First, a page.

Reading for Reconciliation founder Helen Carrick spoke at RQI’s June 23 general meeting about her passion for the truth telling in Australian history and the diverse experiences that set her on this path.

A teacher librarian and historian (retired), Helen said she discovered her passion for Indigenous Australian history after hearing from a woman 22 years ago who had been involved in starting up the Nugutana-Lui Aboriginal and Torres Strait Islander Cultural Studies Centre in Inala.

“And she told us about her life growing up in Cherbourg and [how] she had to get permission from her superintendent to go to parties and things at Murgon,” Helen said.

“And one weekend she got permission to go, but missed the last bus home. So to keep her safe, the police locked her up in the lock-up over the weekend and didn’t tell her mother,” she said.

“And that story changed my life. I mean I’m still getting goose bumps as I say it.

“Because I just thought my god, I’ve majored in history, I’ve taught history and this isn’t ancient history…she was only a bit younger than me.”

Helen decided to volunteer to help Nugutana-Lui, which invited her to organise its library, and from that moment there was no going back.

She then spent eight years working at a ‘school of special character’ in Windsor (Brisbane) that had been purposely set up so that half of the students were Aboriginal or Torres Strait Islander.

“The priest who was there at that stage, Father Dick Pascoe, he donated the old presbytery to Aboriginal people who were moving down from Cherbourg, as they got settled into Brisbane,” Helen explained, “so then their children could just come to the school, which was next door.”

“And that was just the most wonderful eight years. I have learnt so much from those wonderful people,” she said.

Truth telling through literature

Later returning to Nugutana-Lui, Helen found herself with “a really great budget” with which she was able to purchase books for the library’s collection.

“And I thought, ‘Wow, look what’s around. How can I get these out to the broader community?’ That’s when this light went on in my head and I thought maybe I could start a book group.”

It was from these humble beginnings that the Reading for Reconciliation group got started.

“It’s a very specialised book group,” Helen hastens to add.

“Because I had taught history and this was my ‘baby’ in those days,” she says making air quotes, “my passion was to get the history out through this medium.”

Reading for Reconciliation

When she began the Reading for Reconciliation book group back in 2004, they were initially meeting in Helen’s lounge room. To recruit members, Helen recalled with a chuckle, “I used to speak at every possible event that I could gate crash.”

Sometime later they started meeting at the Kuril Dhagun section of the State Library, but rising fees saw them shift to Brisbane Square Library, 266 George Street, at the top end of the CBD.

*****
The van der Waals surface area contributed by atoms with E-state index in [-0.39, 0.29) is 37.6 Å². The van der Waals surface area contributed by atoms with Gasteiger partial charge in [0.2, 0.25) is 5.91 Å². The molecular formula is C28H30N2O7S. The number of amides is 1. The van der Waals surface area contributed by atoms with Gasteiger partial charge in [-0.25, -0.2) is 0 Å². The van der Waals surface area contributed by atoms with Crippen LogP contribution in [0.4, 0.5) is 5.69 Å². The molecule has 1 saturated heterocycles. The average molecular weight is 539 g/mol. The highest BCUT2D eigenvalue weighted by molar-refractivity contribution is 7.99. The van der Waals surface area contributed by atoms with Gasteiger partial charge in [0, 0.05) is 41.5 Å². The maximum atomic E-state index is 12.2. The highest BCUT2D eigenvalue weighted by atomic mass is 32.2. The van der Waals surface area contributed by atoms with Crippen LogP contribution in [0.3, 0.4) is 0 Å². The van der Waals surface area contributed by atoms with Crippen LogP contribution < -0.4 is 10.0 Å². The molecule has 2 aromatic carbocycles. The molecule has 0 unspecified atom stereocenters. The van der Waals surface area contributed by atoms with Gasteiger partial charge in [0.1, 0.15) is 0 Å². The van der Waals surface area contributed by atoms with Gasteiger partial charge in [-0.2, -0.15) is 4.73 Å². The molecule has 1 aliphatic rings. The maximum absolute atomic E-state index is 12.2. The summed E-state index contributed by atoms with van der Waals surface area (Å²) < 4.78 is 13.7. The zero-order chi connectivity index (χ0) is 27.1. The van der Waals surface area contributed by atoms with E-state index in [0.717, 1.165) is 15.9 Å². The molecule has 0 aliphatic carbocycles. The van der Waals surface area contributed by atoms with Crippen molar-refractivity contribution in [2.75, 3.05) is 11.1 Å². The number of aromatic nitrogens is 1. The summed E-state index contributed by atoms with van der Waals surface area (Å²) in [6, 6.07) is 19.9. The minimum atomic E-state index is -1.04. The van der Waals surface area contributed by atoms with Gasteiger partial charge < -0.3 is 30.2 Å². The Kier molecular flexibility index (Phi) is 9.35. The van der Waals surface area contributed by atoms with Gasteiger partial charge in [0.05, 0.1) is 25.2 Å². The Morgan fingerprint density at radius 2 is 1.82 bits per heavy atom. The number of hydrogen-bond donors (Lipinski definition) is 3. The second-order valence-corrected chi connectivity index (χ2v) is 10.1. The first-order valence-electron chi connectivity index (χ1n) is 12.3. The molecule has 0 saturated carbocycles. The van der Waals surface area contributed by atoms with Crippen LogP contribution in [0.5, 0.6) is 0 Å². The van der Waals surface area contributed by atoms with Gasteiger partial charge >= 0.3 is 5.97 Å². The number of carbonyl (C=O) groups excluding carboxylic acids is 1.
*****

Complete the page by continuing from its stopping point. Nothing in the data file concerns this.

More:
The group gets together to go over the texts they’ve read on Sunday mornings, from 10.30 – 12.30, at approximately six weekly intervals.

Members take turns in ‘leading’ discussion of a particular title and each ‘leader’ is expected to provide some extra background or context, or to focus the discussion. All titles chosen are available through the Brisbane City Council Library service.

New groups have also started up as far afield as Logan and Lismore, and more are expected as the national momentum towards truth telling builds.

Reading for Reconciliation was even a finalist in the 2012 Queensland Reconciliation Awards. The photo below shows Helen Carrick (centre) holding the certificate they received, along with other members of the group.

At the RQI general meeting, Helen proceeded to read from and discuss a number of books from her own personal collection.

One of the first she presented was plainly also a book which troubled her: Queensland, 1824-1900 by George Finkel. Helen explained that versions of this book were produced for each Australian state.

Published in 1975, it’s archaic take on First Nations peoples and their history remained in school libraries until early in the new millennium.

Helen said a campaign by local reconciliation groups was the catalyst to have it removed and to, prove her point, Helen produced a faded newspaper clipping from within the pages of her copy of the book and read from it:

“The history book which compares the demise of Tasmanian Aboriginals with the extinction of animals has been taken off the shelves of Brisbane City Council libraries, after complaints from a suburban reconciliation group.”

Published in 2000, the clipping went on to say the Nundah Reconciliation Group wrote to Council complaining that the book was “dated, inaccurate and paternalistic”.

Examples of more enlightened Australian literature were also discussed at the meeting, including many important works that helped turn the tide towards truth telling.

Among them was Dr Rosalind Kidd’s The Way We Civilise (1994), a groundbreaking study that detailed how successive Queensland governments controlled the Aboriginal population, and Forgotten War (2012) by Henry Reynolds.

Posts from the Past

On Helen’s suggestion, she is going to begin contributing ‘Posts from the Past’ that RQI can publish to this website.

“I often come across fascinating pieces that I’m sure would enlighten many members. They are all from historical newspapers over the decades,” Helen says.

RQI looks forward to sharing these stories with our membership and newsletter subscribers very soon.

RQI has undertaken to hold general meetings every three months. Everyone who has an interest in reconciliation is welcome to these meetings, not just RQI members. The next meeting is scheduled for November at Mitchelton Library. Check our Event Calendar for more details.